The duck boats in Branson, Mo., like the one that capsized in a Missouri lake Thursday, resulting in 17 deaths, are not up to federal safety standards, a private inspector asserted Friday.
Steve Paul, who conducts vehicle inspections for both businesses and consumers, said the exhaust system on the front of the vessels used in Branson may have contributed to Thursday night’s tragedy, FOX 2 in St. Louis reported.
Paul, with Test Drive Technologies, said engines seize up when exhausts take on water and leave only the rudder to steer.
“You have no propulsion and you’re not going to have any bilge, you’re not going to have the pump inside the hull to pump water out of the boat,” Paul said. “It’s a dead stick, dead in the water.”
“You have no propulsion and you’re not going to have any bilge, you’re not going to have the pump inside the hull to pump water out of the boat. It’s a dead stick, dead in the water.”
Suzanne Smagala with Ripley Entertainment, which owns Ride the Ducks in Branson, said the company was assisting authorities in their investigation of the tragedy. It was the company's only accident in more than 40 years of operation, she said, according to the Associated Press.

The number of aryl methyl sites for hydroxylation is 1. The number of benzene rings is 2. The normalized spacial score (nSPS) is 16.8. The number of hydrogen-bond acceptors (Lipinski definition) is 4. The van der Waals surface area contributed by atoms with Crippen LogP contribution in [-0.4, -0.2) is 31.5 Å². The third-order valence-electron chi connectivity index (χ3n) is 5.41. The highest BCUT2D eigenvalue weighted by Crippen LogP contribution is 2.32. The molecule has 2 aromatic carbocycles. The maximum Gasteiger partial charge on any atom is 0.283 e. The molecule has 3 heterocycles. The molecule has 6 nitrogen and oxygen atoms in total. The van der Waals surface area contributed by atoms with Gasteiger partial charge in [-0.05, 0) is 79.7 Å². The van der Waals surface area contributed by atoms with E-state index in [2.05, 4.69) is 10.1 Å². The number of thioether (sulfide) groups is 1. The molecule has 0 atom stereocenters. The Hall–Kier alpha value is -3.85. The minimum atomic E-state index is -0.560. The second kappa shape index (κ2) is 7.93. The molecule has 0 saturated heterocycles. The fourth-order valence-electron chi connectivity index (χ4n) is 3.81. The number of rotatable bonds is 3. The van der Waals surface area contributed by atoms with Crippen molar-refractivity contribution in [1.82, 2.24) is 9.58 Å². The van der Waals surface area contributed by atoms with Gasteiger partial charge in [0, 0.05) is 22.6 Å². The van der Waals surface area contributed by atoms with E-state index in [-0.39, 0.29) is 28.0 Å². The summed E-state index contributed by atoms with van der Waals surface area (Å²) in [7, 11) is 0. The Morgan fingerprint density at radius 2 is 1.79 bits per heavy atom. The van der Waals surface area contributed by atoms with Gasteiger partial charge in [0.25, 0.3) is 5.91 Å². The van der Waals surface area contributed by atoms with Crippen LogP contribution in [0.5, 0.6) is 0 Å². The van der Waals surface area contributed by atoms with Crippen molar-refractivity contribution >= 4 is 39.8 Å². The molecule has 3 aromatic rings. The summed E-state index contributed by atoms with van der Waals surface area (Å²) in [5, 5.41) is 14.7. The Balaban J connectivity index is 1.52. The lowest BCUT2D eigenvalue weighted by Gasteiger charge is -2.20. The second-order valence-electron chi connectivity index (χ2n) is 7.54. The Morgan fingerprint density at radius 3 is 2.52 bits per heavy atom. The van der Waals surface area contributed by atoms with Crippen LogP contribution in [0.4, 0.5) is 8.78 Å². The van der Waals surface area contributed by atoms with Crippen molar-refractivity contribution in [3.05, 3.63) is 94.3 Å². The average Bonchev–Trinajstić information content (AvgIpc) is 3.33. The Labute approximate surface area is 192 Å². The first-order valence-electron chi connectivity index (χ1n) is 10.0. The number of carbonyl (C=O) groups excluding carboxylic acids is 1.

Paul, who said he inspected 24 duck boats in Branson last August, said the boats’ exhaust didn’t meet federal regulations.
Department of Transportation regulations prohibit exhausts forward of the passenger compartment, Paul said. To comply with those standards, the exhaust should have been higher than or behind the passengers, he added.
But oversight of the “amphibious” vehicles falls under the jurisdiction of the U.S. Coast Guard, a DOT spokesman told FOX 2.
Paul said the duck boats -- which also operate on land -- shouldn’t be on the road or in the water unless the two agencies invoke a common safety standard. It’s unclear if either agency took any action between last August inspection and Thursday night’s tragedy, he said.
Meanwhile, some 300 mourners gathered in Branson on Friday, one day after the tragedy, for a vigil in memory of the victims. The crowd sang "Amazing Grace," prayed, and held candles in honor of the 17 people who died.
Another 75 people gathered at a separate vigil.
The Associated Press contributed to this report.